Some Pokédex entries still refer to Pokémon preying on each other, or at least sucking life force. This is seen in Haunter and Gengar, who in Pokémon Ranger, together with Gastly, lick the partner Pokémon until they vanish. Slowbro's PokéDex entry in Crystal Version mentions that Shellder enjoys the taste of the ooze that comes out of the Slowbro's tail. This example is also supported by Team Rocket who cut off and sell the tails of Slowpoke, considering them a rare delicacy.

The Pokédex entry in Ruby and Sapphire Versions also claims that Taillow feed on Wurmple. This is further explored in Pokémon Mystery Dungeon: Explorers of Time and Explorers of Darkness, when Wurmple of Team Tasty thinks its partner, Swellow, the evolved form of Taillow, will eventually eat it. Swellow, however, seems mortified at the idea of eating her teammate.

Cherubi's Pokémon Diamond Pokédex entry describes its appendage as being "very sweet and tasty," possibly confirming that Cherubi's ball can be safely consumed by humans. Its Platinum entry explains that Starly try to feed on Cherubi as well. Likewise, meat is often shown in the anime, but while it has never been shown to come from Pokémon, no other food source has been explained, though in a particular episode in Hoenn, Harley has a flashback in which a person stole his "snackie", which bore a resemblance to tiny Octillery, similar to the octupi served in some real-life restaurants.

It is stated in the Pokédex entry for Heatmor in Black and White Versions that it preys on Durant.

Food produced by Pokémon

Some species of Pokémon are known to produce various kinds of food which can be safely consumed by humans and other Pokémon, presumably without the Pokémon in question being killed and consumed in the process.

  • Chansey and Blissey are capable of laying eggs that are delicious and nutritious for humans and Pokémon.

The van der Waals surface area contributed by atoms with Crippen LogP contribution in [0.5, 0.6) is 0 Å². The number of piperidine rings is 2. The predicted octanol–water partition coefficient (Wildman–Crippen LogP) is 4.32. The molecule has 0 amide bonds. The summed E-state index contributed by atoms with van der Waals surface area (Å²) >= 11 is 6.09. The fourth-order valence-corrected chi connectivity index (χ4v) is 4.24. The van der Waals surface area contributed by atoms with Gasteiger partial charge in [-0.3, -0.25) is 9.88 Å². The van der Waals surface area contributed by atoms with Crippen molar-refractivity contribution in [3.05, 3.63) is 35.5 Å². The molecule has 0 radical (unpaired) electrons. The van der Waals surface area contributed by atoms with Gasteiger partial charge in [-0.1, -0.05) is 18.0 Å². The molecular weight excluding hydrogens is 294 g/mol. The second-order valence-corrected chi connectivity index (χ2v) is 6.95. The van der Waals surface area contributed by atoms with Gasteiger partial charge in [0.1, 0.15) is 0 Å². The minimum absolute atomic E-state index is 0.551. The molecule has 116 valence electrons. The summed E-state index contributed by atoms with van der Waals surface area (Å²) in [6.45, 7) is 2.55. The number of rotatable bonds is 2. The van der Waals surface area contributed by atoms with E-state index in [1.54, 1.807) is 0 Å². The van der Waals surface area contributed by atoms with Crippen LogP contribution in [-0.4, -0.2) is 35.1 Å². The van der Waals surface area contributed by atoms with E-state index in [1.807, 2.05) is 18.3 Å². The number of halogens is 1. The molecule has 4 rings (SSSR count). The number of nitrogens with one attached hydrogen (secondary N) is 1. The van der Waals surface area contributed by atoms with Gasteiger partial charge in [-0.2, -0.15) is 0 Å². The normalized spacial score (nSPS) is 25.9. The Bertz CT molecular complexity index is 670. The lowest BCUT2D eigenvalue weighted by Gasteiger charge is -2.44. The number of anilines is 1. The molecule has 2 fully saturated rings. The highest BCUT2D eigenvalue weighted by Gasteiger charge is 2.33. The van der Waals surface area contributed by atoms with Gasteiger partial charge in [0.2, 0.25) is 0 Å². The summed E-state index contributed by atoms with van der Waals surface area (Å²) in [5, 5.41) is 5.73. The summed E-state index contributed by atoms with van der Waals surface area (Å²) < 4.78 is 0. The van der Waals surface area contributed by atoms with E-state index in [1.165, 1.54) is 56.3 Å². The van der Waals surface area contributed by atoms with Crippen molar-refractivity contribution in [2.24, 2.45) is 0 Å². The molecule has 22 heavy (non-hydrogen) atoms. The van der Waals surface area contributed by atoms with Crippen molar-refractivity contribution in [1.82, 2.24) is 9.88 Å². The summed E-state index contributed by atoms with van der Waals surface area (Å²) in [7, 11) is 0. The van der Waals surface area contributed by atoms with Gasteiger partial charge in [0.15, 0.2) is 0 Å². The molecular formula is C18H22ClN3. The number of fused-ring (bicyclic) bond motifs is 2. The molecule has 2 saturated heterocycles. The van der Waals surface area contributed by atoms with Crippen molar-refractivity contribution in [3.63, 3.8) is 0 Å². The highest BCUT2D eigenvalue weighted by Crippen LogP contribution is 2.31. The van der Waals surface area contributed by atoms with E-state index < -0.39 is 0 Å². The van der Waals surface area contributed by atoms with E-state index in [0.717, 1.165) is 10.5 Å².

• Certain Grass types such as Grotle and Snover are able to grow edible nuts or berries on their bodies. While Pokémon always enjoy these, the same cannot always be said for humans. The food that Grotle produces, for example, tastes bad to humans.
  • Shuckle are well known for storing certain kinds of berries in their shells, which slowly ferment into juice. The juice has special properties if consumed by humans and Pokémon, and, as once demonstrated in the anime, can be used to make love potion. If it is fermented even longer, it will become a Rare Candy.
  • The fungus of Paras and Parasect can be used to make potions and medicine.
  • Tropius grow a bunch of fruits that resemble bananas on their neck, which can be picked and eaten by humans or other Pokémon.
  • Miltank produce Moomoo Milk which can be bought in the games and used as a healing item. It is stated in both the games and the anime to be both nutritious and delicious, and in the games it is stated that it is said kids who drink it will become hearty, healthy adults. In the anime, groups of Miltank are often kept to produce the milk not only for drinking, but also for the milk used to make dairy products as part of a business.
  • Combee and Vespiquen gather nectar from flowers to produce Honey which is readily savored by various species of Pokémon. Mothim like to steal it.